Mandarin Photo—a full service photo shop and key cutter. The owner wears a standard blue button up and black slacks. He tells me he's been in the mall for 35 years after moving to Vancouver from China. He tells me that one day he hopes he can be like me, taking photos to make a living, "but right now," he says, "it's only family portraits. Just family portraits... it's easy, I guess."
When I ask if he thinks the mall will still be here in a few years his face contorts, like an infant tasting something bitter for the first time. I tell him that they might tear it down and his face drops with genuine shock, "I didn't hear." He pauses and looks at the wall. "There's nothing I can do. No point to worry for now. I'll just... go somewhere else."
I saunter over to Mirage. The window display is so dejected that it almost works as a piece of modern art: the mannequin's shirt shows a hybrid of Tupac and King Tut, beneath which, socks, wallets, and belts lay on the floor in no identifiable order. Inside the walls are crowded with graphic tees endorsing the American dollar, marijuana, guns, and the two people all potheads idolize: Che Guevara and Tony Montana. There's a noticeable division—one side of Mirage hosts white shirts, and the other hosts black shirts.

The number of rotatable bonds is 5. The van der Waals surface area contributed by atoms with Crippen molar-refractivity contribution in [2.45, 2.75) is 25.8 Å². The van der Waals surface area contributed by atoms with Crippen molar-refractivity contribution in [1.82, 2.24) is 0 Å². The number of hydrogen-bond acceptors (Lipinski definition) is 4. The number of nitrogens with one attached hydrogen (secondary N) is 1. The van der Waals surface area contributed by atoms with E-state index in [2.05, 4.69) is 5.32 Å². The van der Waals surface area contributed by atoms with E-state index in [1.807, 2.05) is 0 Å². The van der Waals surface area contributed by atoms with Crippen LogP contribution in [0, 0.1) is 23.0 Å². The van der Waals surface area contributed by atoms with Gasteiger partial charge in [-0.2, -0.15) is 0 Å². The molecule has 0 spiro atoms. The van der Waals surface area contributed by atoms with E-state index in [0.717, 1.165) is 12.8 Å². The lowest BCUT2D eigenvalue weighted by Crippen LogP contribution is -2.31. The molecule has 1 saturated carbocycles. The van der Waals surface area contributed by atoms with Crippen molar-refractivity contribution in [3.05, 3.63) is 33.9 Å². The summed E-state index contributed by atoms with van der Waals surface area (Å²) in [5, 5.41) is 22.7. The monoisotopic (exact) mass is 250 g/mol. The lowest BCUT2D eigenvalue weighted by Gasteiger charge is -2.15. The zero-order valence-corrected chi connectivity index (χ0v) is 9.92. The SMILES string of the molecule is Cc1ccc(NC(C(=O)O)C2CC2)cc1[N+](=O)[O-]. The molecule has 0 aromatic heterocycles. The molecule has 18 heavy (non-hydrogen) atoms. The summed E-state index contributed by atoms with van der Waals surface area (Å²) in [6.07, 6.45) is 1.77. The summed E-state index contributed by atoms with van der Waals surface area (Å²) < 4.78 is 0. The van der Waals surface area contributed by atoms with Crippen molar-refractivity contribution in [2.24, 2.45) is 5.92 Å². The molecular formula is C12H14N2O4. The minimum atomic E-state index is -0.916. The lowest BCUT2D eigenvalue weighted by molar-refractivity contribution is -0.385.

The tiny proprietor's semitransparent white button-up tucks into his billowing black raver pants. A gold clip fits snug near the knot of his black tie. His gleaming button eyes fill their sockets, their near imperceptible movements expressing caginess.
I browse the rack of store-designed shirts with slogans like, "GET DIRTY." The owner walks over, sweeping the floor, and after showing me the Chicago Bulls shirt, I take the opportunity to ask how long he's been in the mall. "A long time, my friend. Long time," he says.
I ask about the construction, and he responds, "In life I don't worry about nothing or nobody. Like a bird. Wake up, bathe, eat, and fly without worry about nothing or nobody." I'm not sure how to counter, but the window display begins to make sense, not a piece of modern art, but a small revolt of "let it be."
He brings the conversation back to Donald Trump, asking me what I think of him. Taken aback, I say, "Not much."
"I like him. People don't like him. He has money, power, but", and he points to his heart, "he has no kindness."
"But you like him?" I ask.